Monday, July 11, 2011

Aves des Amis a Paris

After getting the work done at Spartan we are back on the road. Our friends from Betty's, Tony and MaryBeth Linn, are spending the summer in Paris so we decided to stop to see them and take in the sights of the City of Lights. Imagine our surprise when we discovered they were in Paris, Michigan. Oh well, we had a great visit and really enjoyed the area. They took us to a couple of great local restaurants we never would have found on our own and showed us around beautiful Central Michigan. When you see Tony ask him what you are supposed to do when there is a red octagon sign at an intersection. The officer was very nice and since Tony has a South Dakota driver's license, even though he lived here most of his life, he got off with a smile.

MaryBeth, Tony, Jim and Nanc enjoying the great weather on the deck at Moe-Z-In where the fish basket was wonderful. Once again, meeting up with friends on the road is the best thing about our fulltiming RV lifestyle.
I told Nanc when we went on the road that I would show her the world. Here we are at the Eiffel Tower in Paris. We took advantage of the rails to trails bike path that ran past the campground and had a Tour de France experience to enhance the feeling of being in Paris.

Another stop we would have missed had we not been with Tony and MaryBeth is the Shrine of the Pines in Baldwin. The shrine is a museum of rustic furniture built by Raymond Overholzer in the 1930's and 40's for the hunting and fishing lodge he operated. Everything is built of wood he salvaged after the forest had been clear cut to rebuild Chicago after the fire. He used no nails or screws putting it all together with dowels and glue. Above is a gun rack that holds twelve guns and rotates on hand made wooden ball bearings. Our guide, Virginia, was fantastic. She grew up here and knew Raymond and his wife so she offered a personal insight into his life and his work.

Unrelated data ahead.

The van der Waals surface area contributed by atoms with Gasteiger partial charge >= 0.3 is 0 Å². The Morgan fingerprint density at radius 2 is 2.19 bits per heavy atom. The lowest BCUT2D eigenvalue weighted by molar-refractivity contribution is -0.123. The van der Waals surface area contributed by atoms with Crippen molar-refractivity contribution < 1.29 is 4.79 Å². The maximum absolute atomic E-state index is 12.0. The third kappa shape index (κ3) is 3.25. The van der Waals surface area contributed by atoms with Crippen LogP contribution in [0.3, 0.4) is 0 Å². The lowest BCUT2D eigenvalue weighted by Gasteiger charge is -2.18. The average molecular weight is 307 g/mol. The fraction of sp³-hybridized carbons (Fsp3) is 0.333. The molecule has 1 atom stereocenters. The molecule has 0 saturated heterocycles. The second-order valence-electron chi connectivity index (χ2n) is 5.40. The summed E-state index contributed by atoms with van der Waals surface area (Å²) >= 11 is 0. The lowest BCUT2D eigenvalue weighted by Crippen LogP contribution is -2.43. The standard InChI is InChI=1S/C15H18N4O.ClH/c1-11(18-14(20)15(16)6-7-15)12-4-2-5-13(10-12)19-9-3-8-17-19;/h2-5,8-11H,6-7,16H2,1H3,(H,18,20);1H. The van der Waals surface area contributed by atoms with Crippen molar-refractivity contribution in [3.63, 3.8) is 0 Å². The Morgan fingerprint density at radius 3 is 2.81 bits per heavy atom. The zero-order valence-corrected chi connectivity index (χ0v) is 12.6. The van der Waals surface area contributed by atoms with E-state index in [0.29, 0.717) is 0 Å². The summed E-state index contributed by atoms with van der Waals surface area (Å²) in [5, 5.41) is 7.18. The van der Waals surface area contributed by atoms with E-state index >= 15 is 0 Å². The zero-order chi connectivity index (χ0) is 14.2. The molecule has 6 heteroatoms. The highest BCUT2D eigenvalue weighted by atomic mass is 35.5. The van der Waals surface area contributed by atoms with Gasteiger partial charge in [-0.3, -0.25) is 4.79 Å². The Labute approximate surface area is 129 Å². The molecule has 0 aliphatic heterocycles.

Above top is the main chandelier, a picture window with a one piece root frame and a day bed.

Bottom is Tony on the only chair we were allowed to try. It was very comfortable even with its twisted legs. Next is another chandelier and a small window frame.

Here is Nanc at the liquor cabinet that hid the booze around the corner in a stump. There was a slot to stack shot glasses. The background is the three hundred pound front door that swang open on pine pegs.

Here Virgina is showing a buffet that was made from a rotten log. Raymond (pictured) carved out drawers and and the top from a pine root that he carved slots into for the shelves. The pine roots look like drift wood but they have never been in the water. They were left behind when the forest was cut and when farmers moved into the area they dug them up and stood them up around their fields to make fences.

Here is a poker table. A unique feature of all the furniture is that it does not have a varnish or painted finish. Raymond rubbed maple ash into the wood to bring out the grain and produce the shining finish.

The fireplace was constructed of native stone. The chair was carved from one log and the bench was another old root. You are supposed to be able to see every letter of the alphabet in the root embedded in the chimney.

The dining room table was made from a 700 pound root. The center was rotten so Raymond carved a puzzle of seventy pieces to make the inlaid top. Like most of his pieces, Raymond caved hidden little nooks into the legs and under the table. The Shrine of the Pines is a very interesting stop that should not be missed if you are traveling near Baldwin.

1 comment:

Richard said...

Interesting place, let's see what else y'all find in my native state. As we say, when you live there you don't always look around.